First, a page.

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Subway's New Sandwiches Taste "As Vile As the Old Ones," Food Critic Says

The chain's major menu revamp misses the mark.

Subway's "largest menu update in history" was officially unveiled yesterday across the country, and the chain gave away a million free sandwiches to celebrate. However, the new ingredients and subs, which are advertised as having undergone a significant upgrade, seem to have only gotten cosmetic changes.

The chain emphasized a new bread recipe for two of its most popular loaves, new and improved proteins like thinly sliced turkey, steak, and rotisserie-style chicken, as well as new toppings like mozzarella and an avocado spread. But according to reporter and food critic Steve Cuozzo, the upgrades won't be winning over any customers. In a debut-day review, he proclaimed the new menu items "taste just as vile" as the old ones.

Cuozzo conducted a taste test of the new subs for the New York Post and penned quite a negative take on the struggling chain's superficial makeover. He tried two brand new subs, one returning favorite, and the chain's currently most controversial sub, and gave the food a literal thumbs down.

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The new Steak Cali and Turkey Cali sandwiches served on the chain's new and improved Italian bread were the first ones on his agenda. It sounds like the bread upgrades didn't quite deliver: Cuozzo called the crusts mushy and the centers doughy. The fillings weren't much better either:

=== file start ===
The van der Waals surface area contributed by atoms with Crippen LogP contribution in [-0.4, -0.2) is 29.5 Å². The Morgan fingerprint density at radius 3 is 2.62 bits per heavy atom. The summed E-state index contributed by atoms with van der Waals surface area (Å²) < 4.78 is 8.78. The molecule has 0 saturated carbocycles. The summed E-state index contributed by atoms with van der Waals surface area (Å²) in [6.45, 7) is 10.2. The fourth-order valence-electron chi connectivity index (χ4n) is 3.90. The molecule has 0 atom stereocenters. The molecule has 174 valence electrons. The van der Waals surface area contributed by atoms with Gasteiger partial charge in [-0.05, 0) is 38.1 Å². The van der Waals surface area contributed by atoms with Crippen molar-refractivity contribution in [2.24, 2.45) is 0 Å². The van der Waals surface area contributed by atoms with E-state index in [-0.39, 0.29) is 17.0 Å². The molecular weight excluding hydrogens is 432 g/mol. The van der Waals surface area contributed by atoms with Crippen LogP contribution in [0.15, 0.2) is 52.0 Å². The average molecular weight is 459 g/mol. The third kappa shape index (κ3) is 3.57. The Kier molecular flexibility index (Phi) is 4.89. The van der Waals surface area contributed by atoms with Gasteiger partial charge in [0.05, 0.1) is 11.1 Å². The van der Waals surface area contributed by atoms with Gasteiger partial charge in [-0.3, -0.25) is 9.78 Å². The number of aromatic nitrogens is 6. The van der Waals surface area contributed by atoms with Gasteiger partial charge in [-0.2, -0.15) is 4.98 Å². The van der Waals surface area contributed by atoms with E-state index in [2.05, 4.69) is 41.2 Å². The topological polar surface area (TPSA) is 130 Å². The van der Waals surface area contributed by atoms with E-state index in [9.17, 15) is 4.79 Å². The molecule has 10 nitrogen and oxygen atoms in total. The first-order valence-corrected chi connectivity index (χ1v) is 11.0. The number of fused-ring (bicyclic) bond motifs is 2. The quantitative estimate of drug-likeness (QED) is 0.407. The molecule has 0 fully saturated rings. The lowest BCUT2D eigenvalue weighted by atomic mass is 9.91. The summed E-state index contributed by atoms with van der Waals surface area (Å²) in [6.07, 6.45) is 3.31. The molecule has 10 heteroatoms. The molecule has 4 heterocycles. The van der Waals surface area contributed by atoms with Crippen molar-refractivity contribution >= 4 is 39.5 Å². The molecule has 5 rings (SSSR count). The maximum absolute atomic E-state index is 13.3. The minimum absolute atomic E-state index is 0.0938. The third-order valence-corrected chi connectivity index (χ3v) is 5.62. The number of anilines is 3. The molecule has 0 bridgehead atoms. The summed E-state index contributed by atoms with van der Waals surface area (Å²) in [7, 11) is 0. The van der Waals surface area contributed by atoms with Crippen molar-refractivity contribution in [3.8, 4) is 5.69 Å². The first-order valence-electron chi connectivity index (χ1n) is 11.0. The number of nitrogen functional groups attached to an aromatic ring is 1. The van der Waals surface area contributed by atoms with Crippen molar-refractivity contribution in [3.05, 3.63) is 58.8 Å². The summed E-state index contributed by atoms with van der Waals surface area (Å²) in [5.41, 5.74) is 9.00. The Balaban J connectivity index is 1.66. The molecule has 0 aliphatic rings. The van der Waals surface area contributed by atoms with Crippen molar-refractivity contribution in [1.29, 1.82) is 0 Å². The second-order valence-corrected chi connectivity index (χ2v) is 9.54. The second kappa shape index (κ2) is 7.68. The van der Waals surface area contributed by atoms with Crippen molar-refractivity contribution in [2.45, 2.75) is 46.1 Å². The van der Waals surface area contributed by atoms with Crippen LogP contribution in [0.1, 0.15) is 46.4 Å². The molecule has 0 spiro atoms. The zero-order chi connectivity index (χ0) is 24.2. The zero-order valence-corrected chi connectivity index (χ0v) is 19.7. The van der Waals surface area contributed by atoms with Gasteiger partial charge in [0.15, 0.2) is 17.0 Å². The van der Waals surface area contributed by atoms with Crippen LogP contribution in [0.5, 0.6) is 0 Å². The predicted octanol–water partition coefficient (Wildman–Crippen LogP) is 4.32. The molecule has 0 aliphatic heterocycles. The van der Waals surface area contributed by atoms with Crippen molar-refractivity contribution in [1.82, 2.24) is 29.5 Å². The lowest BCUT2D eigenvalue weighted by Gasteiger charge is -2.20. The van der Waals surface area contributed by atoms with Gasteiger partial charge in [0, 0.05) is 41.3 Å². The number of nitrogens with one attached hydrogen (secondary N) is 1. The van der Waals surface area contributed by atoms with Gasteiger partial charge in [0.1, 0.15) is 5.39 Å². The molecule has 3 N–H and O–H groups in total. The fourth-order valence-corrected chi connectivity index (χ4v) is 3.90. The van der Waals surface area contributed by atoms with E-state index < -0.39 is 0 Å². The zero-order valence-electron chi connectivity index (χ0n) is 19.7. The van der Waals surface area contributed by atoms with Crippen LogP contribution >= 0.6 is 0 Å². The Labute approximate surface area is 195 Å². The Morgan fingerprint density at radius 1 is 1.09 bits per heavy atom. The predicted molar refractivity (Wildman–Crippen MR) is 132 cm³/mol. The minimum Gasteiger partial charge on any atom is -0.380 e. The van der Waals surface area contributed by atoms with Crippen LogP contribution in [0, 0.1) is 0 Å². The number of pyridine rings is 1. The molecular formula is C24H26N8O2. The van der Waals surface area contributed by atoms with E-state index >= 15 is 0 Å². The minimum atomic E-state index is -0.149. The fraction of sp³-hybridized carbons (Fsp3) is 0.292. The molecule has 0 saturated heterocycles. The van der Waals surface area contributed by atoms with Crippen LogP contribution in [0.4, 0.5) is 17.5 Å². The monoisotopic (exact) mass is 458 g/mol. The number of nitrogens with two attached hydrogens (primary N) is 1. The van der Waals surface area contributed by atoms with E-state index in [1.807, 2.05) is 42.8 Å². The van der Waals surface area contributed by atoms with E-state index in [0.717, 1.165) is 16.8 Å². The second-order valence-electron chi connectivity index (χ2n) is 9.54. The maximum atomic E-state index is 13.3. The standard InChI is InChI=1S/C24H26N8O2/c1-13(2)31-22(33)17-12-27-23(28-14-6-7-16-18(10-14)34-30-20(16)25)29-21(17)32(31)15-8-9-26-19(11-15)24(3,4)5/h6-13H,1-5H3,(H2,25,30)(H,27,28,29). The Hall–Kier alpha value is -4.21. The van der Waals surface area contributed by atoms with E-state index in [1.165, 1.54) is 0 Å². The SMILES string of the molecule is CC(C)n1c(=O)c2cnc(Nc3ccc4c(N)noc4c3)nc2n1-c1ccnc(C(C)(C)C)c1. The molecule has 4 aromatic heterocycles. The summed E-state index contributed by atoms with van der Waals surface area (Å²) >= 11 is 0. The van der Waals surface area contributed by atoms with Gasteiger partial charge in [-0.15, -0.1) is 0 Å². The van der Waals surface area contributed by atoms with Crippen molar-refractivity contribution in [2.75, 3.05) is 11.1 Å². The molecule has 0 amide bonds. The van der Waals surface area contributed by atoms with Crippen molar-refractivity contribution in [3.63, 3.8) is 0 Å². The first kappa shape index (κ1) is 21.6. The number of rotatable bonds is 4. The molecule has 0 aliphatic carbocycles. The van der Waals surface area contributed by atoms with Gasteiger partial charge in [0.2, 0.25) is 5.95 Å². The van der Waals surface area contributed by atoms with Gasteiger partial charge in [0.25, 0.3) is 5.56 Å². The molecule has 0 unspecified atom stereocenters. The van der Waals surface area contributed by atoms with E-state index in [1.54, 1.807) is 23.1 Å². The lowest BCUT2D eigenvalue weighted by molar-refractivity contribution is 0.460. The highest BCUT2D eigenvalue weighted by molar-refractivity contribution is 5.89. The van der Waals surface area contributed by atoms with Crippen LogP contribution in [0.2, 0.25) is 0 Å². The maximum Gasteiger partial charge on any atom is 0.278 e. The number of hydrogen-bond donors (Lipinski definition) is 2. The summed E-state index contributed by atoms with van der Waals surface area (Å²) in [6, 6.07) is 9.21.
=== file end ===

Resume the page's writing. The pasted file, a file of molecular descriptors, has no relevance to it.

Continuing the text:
"Chunks of mealy 'steak' looked and tasted like Fourth of July barbecue leftovers," he said. "Oven-roasted turkey is 'sliced deli thin,' but the flavor's even thinner, tasting more like paper than poultry."

He called the new hickory-smoked bacon "a flavorless affair" and the returning rotisserie chicken tasted like "leftover chicken from a chicken salad you had a couple of days ago."

Subway's new proteins were front and center of the menu refresh, with as many as six of them getting an upgrade. However, the one item the chain emphasized didn't need upgrading is the one they've been taking the most flak for—tuna. Cuozzo tasted the controversial sub and concluded the tuna spread "tasted like it might once have been tuna."

On the other hand, he did note that the new Mozzarella cheese, which is made by award-winning artisan cheesemakers in Wisconsin, was decent and the only redeemable element of the new sandwiches.

Subway's major menu rehaul announcement comes at a time when the brand is struggling with negative press about the quality of its food as well as its exploitative franchising model.

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Mura Dominko
Mura is a senior news editor leading ETNT's coverage of America's favorite fast foods and restaurant chains. Read more